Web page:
''As Securency and NPA have signed the contract, all the total dollar figure is very clear. Please kindly issue the total COMM [commission] level in exact amount … please kindly understand my difficult position because it involves a very huge amount of money which have [sic] been committed to our friends,'' Christanto advised a top Securency executive in mid-1999.
This should have raised alarm bells at Securency and NPA about the type of business practices their Jakarta agent might be exposing them to, not to mention the institution that owned them, the well-regarded RBA.
But it did not and Christanto remained in active communication with the RBA companies until at least 2006, according to emails obtained by The Age.
Christanto, the RBA companies and Bank Indonesia were brought together because of the fear that the much-hyped ''millennium bug'' or Y2K phenomenon would lead to the collapse of computer systems around the world with the advent of the year 2000.
As 1999 progressed, governments and corporations worldwide took precautions to deal with possible problems arising from Y2K. Central banks were no different, and during 1999 they increased their banknote orders so that they would have plenty of cash at hand in the event computers crashed.
Bank Indonesia wanted to stockpile 100,000, 50,000 and 20,000 rupiah banknotes. For the 100,000 rupiah note, the central bank decided to try Securency's polymer formula for the first time - a decision largely resulting from the backroom dealings of Christanto and his Bank Indonesia golfing partners.
According to his correspondence with the RBA companies, Christanto made sure the executives in Melbourne knew early on in 1999 that Bank Indonesia officials were taking a strong interest in the rates of commission for the 100,000 rupiah contract.
In May 1999, just weeks before Bank Indonesia was due to announce who would print the 100,000 rupiah note, Christanto advised Securency executives of a strategy he had worked out with his ''friend'' at Bank Indonesia.
''Because of this moment everything is still strictly confidential, the Bank request not to fax the quotation but send them with the courier. I have discussed a lot and agreed with the following strategy:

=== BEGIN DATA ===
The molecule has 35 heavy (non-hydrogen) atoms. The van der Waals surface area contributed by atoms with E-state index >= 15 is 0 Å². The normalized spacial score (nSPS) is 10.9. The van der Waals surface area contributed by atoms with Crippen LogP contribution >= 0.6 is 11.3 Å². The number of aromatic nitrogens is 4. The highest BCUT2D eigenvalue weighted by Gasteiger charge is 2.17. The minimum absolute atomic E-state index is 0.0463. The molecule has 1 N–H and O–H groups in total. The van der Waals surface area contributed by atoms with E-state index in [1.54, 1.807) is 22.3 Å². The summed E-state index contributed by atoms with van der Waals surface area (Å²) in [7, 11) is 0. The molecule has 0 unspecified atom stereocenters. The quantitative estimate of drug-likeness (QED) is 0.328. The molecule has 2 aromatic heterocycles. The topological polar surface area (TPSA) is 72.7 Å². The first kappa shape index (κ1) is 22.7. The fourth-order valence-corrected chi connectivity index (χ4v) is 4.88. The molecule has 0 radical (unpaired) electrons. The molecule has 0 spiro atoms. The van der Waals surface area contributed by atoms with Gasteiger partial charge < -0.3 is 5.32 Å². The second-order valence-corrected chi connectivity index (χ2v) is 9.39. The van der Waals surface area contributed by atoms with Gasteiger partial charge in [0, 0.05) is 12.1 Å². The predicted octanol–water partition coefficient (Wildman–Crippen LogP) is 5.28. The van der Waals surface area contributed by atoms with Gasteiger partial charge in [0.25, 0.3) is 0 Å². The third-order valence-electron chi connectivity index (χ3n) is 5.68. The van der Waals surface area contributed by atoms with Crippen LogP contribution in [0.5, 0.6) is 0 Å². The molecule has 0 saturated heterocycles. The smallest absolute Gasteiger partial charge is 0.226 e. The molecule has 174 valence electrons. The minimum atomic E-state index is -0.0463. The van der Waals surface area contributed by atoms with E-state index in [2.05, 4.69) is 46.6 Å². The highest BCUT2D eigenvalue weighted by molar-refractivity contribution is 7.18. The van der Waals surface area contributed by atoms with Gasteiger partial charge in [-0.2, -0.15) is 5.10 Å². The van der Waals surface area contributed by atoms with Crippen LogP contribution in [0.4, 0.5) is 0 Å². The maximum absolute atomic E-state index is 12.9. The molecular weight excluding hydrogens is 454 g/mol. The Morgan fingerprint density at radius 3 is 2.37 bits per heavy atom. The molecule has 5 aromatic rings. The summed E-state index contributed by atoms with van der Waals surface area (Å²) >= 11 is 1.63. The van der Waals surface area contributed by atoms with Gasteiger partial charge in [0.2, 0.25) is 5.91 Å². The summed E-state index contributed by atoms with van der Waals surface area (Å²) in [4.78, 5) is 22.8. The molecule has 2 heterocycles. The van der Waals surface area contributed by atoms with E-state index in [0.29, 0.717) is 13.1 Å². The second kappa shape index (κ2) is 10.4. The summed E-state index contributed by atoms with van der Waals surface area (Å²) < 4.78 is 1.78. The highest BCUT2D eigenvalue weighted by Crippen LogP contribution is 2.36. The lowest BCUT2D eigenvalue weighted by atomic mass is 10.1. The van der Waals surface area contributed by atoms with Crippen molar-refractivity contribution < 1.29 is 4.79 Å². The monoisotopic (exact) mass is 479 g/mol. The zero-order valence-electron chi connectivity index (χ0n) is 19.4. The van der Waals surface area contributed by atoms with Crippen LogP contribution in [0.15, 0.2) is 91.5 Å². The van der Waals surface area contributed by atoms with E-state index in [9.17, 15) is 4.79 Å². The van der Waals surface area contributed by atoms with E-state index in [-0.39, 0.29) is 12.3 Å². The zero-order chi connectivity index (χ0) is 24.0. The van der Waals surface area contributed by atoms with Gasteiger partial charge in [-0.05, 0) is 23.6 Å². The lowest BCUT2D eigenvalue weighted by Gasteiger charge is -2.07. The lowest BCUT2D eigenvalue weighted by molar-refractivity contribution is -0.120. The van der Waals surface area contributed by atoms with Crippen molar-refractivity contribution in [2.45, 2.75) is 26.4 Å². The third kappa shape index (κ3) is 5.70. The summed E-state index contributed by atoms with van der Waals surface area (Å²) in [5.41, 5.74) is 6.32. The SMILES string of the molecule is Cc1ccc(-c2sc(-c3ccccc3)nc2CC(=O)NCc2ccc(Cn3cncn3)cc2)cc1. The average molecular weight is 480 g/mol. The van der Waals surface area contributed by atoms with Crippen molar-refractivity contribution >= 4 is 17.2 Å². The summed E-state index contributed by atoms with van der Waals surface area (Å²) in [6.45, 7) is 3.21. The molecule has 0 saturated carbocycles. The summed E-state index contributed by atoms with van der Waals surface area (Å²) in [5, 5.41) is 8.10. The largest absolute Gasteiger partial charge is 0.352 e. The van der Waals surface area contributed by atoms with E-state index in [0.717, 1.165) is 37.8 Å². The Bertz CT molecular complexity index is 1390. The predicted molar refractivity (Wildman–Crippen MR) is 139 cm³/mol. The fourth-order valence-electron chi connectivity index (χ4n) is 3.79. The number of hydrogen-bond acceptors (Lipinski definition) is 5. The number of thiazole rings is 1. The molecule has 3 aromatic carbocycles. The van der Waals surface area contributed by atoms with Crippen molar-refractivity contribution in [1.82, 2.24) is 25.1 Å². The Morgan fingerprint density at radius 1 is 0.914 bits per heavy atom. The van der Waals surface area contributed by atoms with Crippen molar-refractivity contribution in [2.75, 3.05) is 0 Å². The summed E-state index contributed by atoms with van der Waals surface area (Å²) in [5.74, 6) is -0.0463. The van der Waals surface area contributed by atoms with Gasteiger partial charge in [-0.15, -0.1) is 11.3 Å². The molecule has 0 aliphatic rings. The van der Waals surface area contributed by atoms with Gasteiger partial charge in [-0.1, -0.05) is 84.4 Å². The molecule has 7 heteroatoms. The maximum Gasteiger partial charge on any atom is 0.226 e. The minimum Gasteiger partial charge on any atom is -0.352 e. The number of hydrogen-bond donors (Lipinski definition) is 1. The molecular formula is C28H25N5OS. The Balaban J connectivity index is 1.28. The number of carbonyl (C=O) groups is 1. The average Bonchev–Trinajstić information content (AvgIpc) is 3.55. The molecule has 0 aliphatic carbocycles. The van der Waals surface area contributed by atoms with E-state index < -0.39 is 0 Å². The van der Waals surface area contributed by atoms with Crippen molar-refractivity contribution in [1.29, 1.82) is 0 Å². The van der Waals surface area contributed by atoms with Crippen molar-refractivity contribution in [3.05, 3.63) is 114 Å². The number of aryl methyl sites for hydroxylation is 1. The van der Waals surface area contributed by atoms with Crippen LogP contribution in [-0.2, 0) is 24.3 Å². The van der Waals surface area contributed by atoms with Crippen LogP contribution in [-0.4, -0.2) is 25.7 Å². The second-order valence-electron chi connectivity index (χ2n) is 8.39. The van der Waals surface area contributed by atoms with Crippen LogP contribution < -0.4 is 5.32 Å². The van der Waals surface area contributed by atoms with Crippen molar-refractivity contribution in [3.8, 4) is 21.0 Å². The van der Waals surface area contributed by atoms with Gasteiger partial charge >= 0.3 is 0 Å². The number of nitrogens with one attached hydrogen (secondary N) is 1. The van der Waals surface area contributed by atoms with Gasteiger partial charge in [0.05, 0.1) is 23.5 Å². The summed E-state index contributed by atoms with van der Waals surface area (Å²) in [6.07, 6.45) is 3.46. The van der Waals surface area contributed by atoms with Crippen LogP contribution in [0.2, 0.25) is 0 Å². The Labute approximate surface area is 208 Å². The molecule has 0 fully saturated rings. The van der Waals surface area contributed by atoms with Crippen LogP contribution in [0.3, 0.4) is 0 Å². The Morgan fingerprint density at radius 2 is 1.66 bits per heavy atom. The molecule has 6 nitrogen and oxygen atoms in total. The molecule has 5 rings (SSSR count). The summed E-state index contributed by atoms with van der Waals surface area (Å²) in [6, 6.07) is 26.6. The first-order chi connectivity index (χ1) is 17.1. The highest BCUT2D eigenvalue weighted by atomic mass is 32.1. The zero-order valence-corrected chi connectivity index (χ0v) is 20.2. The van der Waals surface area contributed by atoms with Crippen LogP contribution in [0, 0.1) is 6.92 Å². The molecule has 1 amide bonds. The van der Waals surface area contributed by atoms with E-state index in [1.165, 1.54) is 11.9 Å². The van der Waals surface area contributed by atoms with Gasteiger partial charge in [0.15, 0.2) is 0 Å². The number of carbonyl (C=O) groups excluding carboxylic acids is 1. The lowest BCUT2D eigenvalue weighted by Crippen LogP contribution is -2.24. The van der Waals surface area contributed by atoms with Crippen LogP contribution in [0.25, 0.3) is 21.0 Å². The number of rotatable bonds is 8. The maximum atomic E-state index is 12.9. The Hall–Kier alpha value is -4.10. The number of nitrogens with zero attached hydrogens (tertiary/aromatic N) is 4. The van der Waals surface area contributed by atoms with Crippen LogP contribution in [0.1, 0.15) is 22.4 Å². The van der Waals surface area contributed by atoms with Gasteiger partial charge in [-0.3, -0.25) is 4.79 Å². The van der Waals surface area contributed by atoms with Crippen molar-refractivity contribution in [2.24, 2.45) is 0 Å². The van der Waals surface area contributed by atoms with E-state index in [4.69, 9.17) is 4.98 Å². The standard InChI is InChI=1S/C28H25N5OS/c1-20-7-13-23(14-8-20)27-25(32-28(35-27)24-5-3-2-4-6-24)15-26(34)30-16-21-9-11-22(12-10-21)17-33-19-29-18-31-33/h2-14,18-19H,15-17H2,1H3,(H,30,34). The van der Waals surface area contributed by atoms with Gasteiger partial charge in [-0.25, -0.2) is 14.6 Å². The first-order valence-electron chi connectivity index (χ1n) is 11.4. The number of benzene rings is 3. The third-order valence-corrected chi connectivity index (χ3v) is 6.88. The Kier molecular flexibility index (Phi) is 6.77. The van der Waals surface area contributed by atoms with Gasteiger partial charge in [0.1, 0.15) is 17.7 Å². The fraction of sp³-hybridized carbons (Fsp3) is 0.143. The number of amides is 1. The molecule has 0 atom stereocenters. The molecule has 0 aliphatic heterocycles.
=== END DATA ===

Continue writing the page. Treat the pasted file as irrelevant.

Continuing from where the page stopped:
''1. You mark up the price 20 per cent in your first quotation.
''2. Our friend will reply to you, the price is too high and please kindly reduce your price.
''3. Your second letter agrees to lower 15 per cent.
''4. Our friend will issue their final offer which reduce the additional 5 per cent.''
The upshot of this strategy was that if it was followed according to Christanto's instructions, Securency/NPA would have achieved a 10 per cent ''mark up'' on the actual cost of supplying Bank Indonesia with the banknotes. Securency told Bank Indonesia it would cost $US55.5 million to supply the banknotes, according to Christanto's correspondence.
On May 18, Bank Indonesia formally announced that the 100,000 rupiah note would be printed on the special plastic that was exclusively manufactured and promoted by the RBA companies. This was a coup, considering Indonesia had traditionally printed its money on paper.
Three days later, Christanto faxed a top Securency executive to nail down his commission, which he stated had previously been agreed as $US3.65 million. He referred to a May 19 fax from Securency to support his contention.
But Christanto was not finished. His fax outlined that Securency, as previously agreed, would also have to pay a man regularly referred to in the 1999 correspondence as ''Mr S'' the figure of $US1 million. In addition, Christanto advised that at least $US250,000 was owing to another man known as ''Mr M''.
The Age understands these two men occupied senior roles within Bank Indonesia's currency department during 1999. Christanto advised Securency that Mr M was important because he had written the ''owner's estimate'' - a Bank Indonesia document outlining the bank's expectation on what it would cost Securency/NPA to deliver the banknotes.
By late July, Bank Indonesia had paid the RBA companies the first instalment for the 100,000 rupiah banknote. Christanto again faxed a top Securency executive to advise him of the down payment and asked for his commission to be paid to a Bank of New York account in Singapore that in turn was held by a Swiss bank. He reminded the Securency executive that ''our friends'' at Bank Indonesia ''keep on asking me'' about when the commission will be paid.